McConnell Interviewed by Inside Cybersecurity
Vice President Bruce McConnell discusses progress and challenges with the cyber framework in advance of EWI's upcoming San Francisco and Berlin conferences.
Bruce McConnell, who served as a top cybersecurity strategist at the Department of Homeland Security, says the financial, telecommunications and energy sectors are making good progress on cybersecurity, though much work remains to be done at smaller companies in every sector.
McConnell served as DHS cybersecurity chief until last summer and helped put together the process that led to the National Institute of Standards and Technology's framework of cybersecurity standards.
He is now vice president of the EastWest Institute, which is holding meetings in June in San Francisco and December in Berlin to kick off a "global cooperation in cyberspace" initiative.
The NIST framework was released on Feb. 12, one year after President Obama's executive order on cybersecurity. Three months after its release, the issue of scalability for smaller companies remains a hot topic of debate among cybersecurity professionals.
"Second-tier companies are the weak link," McConnell said in an interview with Inside Cybersecurity. "They are less able to make the investments and less aware of the issue. That's one point that isn't fixed yet."
The effort to ramp up cybersecurity "is still really a 'push' thing from government rather than companies pulling it," McConnell said.
DHS, NIST and other agencies including the Small Business Administration are trying to alter that paradigm, stressing in multiple settings that the private sector should drive cyber improvements.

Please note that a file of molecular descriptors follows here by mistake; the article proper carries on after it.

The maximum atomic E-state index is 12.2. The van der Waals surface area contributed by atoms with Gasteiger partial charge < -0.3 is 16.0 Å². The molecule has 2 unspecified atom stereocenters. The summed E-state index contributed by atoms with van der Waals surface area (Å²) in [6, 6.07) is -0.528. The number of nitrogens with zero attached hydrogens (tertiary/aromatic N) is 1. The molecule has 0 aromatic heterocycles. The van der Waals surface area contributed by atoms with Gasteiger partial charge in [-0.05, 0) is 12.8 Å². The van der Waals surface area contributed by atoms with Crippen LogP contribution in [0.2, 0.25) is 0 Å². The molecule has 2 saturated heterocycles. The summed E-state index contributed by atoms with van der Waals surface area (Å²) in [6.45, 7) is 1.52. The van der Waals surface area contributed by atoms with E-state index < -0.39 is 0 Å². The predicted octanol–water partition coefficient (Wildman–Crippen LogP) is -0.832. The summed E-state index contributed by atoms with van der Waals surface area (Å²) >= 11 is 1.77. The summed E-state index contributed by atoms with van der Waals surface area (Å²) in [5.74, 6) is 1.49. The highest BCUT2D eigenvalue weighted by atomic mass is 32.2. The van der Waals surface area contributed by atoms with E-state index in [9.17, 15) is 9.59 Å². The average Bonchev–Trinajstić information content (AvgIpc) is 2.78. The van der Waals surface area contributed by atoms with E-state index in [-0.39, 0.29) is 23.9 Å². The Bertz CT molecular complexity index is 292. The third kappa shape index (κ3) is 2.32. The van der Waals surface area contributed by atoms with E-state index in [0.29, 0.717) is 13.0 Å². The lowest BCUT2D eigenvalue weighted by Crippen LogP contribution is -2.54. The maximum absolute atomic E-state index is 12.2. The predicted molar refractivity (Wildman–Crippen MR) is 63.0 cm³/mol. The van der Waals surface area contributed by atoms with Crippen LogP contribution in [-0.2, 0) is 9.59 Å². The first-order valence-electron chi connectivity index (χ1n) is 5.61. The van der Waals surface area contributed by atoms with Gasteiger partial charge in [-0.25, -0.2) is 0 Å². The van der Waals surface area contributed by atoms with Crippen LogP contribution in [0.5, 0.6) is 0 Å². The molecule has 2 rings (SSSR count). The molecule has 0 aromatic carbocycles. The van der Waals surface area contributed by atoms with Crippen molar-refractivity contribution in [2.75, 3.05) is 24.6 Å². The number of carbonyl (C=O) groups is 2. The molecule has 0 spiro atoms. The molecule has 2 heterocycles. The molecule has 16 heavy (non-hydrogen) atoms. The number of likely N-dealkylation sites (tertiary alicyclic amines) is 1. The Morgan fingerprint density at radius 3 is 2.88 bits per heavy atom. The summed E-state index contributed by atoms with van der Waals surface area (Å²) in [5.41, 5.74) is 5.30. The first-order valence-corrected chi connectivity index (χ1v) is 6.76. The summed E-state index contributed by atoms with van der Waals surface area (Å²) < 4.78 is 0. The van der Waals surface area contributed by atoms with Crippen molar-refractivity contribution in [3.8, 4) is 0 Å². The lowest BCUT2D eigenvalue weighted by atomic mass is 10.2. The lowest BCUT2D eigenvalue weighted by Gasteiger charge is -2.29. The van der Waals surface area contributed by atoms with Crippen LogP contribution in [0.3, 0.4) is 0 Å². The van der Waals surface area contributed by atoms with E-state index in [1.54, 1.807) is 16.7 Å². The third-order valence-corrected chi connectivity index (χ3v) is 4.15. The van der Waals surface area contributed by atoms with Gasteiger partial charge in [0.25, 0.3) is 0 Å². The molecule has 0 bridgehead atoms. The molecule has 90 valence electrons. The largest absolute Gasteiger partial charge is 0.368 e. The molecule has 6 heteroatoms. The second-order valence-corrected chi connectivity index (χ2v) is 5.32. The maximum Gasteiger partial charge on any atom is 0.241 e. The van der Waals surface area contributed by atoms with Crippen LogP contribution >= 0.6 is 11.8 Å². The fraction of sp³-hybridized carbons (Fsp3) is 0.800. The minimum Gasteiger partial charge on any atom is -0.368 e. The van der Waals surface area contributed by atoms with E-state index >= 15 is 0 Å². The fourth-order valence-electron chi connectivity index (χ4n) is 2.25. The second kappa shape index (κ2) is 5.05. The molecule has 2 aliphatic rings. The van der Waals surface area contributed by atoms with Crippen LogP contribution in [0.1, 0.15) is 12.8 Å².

Based in New York, McConnell has taken a particular interest in the financial sector's moves on cybersecurity, saying the industry is "at the forefront" of cyber policy.
The Securities Industry and Financial Markets Association is using the framework to improve the cybersecurity practices of members and supply-chain partners, McConnell said.
"We are totally supporting use of the framework," SIFMA's Karl Schimmeck told Inside Cybersecurity. "We're encouraging members to evaluate it and get to know it. We're using it as a communications mechanism and our companies use it to assess themselves."
A SIFMA working group has mapped the framework to the multiple regulations covering the financial industry, Schimmeck said, adding that regulators are performing the same exercise.
McConnell also praised efforts by the Department of Energy to develop cybersecurity maturity models and other tools of use to the electricity, oil and gas sectors.
Looking across the critical infrastructure sectors, McConnell said telecom companies and banks "have religion" when it comes to improving cybersecurity.
The healthcare industry, on the other hand, "still has a long ways to go," according to McConnell.
The big question, McConnell said, is still "what does it take to get companies to make investments in cybersecurity?" The pace of investments has "moved up a notch in the last five years, but it's still slow," he added.
Awareness of cyber vulnerabilities is growing in the private sector, according to McConnell, but "how do you translate awareness into action?"
The answer to that question "will remain a work in progress," McConnell said. "The biggest unused driver is customer demand. That is, once users – individuals and businesses -- get fed up with bad security, they will demand change."
McConnell expressed his hope that NIST would maintain management of the cybersecurity framework, even though the agency says it intends to hand it over to a private-sector entity at some point.
"It makes sense for NIST to own it," McConnell said. "They run a fair process and are truly a neutral party. I don't see anyone else who can do it as well." He urged Congress to provide funding that would allow NIST to maintain this role.
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